The Engadin Museum was founded at the beginning of the 20th century and resembles a replica of a typical Engadin house from the early 1700s. It exhibits more than 4,000 items picturing local life from the 13th through the 19th centuries.
You can get a realistic impression of how people of the Engadin region lived in those periods. Across 14 rooms, you can peruse interiors, household utensils, farm implements related to alpine living, furniture, costumes, embroidery, and other decorations. There are also artifacts excavated in the Engadin valley from Neolithic and Bronze Ages and Roman findings from the region.
The Berry Museum was established in honor of Peter Robert Berry, spa physician, and painter. It is located in the heart of St. Moritz, in the 100-year old Villa Aron. The Museum houses his extensive and culturally-significant estate comprising books, diaries, notes and letters, music-related pieces, as well as documents like maps, writings, and brochures about the founding and development of St. Moritz.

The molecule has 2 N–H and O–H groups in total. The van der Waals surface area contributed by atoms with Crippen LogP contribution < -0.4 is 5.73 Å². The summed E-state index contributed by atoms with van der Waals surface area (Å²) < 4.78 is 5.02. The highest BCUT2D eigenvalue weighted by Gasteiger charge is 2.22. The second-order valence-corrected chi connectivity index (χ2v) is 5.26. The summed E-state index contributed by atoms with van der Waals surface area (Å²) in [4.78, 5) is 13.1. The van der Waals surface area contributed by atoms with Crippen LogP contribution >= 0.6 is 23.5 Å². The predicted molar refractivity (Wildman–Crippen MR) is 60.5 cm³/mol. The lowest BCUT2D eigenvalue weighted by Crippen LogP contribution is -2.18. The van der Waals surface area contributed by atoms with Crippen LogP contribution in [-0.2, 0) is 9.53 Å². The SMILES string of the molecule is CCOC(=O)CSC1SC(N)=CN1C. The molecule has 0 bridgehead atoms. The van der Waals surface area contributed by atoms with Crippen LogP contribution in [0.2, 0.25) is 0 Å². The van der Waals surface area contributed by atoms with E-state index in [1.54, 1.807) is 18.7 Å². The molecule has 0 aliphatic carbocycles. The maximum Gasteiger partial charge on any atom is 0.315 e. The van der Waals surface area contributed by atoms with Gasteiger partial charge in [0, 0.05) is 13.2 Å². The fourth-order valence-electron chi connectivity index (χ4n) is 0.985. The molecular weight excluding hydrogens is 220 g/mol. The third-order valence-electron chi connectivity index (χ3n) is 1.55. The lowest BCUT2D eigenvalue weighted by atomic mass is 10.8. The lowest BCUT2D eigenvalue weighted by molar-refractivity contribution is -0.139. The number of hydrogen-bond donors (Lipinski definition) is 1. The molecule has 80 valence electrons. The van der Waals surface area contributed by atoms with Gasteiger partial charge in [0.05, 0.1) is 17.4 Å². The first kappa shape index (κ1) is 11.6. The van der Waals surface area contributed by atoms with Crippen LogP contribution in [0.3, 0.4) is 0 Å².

Segantini Museum is another museum dedicated to a great artist, the late-19th-century landscape painter, Giovanni Segantini. Segantini himself had drawn the design of the building resembling a Byzantine church with its rotunda and dome. His possibly most valued work, a symbolist triptych representing Life, Nature, and Death in Alpine landscapes, is hidden under the dome.
St. Moritz is a number one destination for relaxation and rejuvenation to many celebrities. There is no major star who hasn’t visited this sun-drenched Alpine valley and enjoyed the spectacular views of the lakes and mountains.
Hermann Hesse, Tomas Mann, Audrey Hepburn, Alfred Hitchcock, Andy Warhol, Charlie Chaplin – they have all sojourned here.
In an open letter from 1953, Hesse wrote: “I’ve seen many landscapes and nearly all of them were to my liking, but fate only deemed for a select few to appeal to me in a deep and lasting manner, to gradually blossom into small homelands, and probably the most beautiful of these landscapes, which has the strongest effect on me, is the Upper Engadin.”
Now we leave it to you to see it for yourself.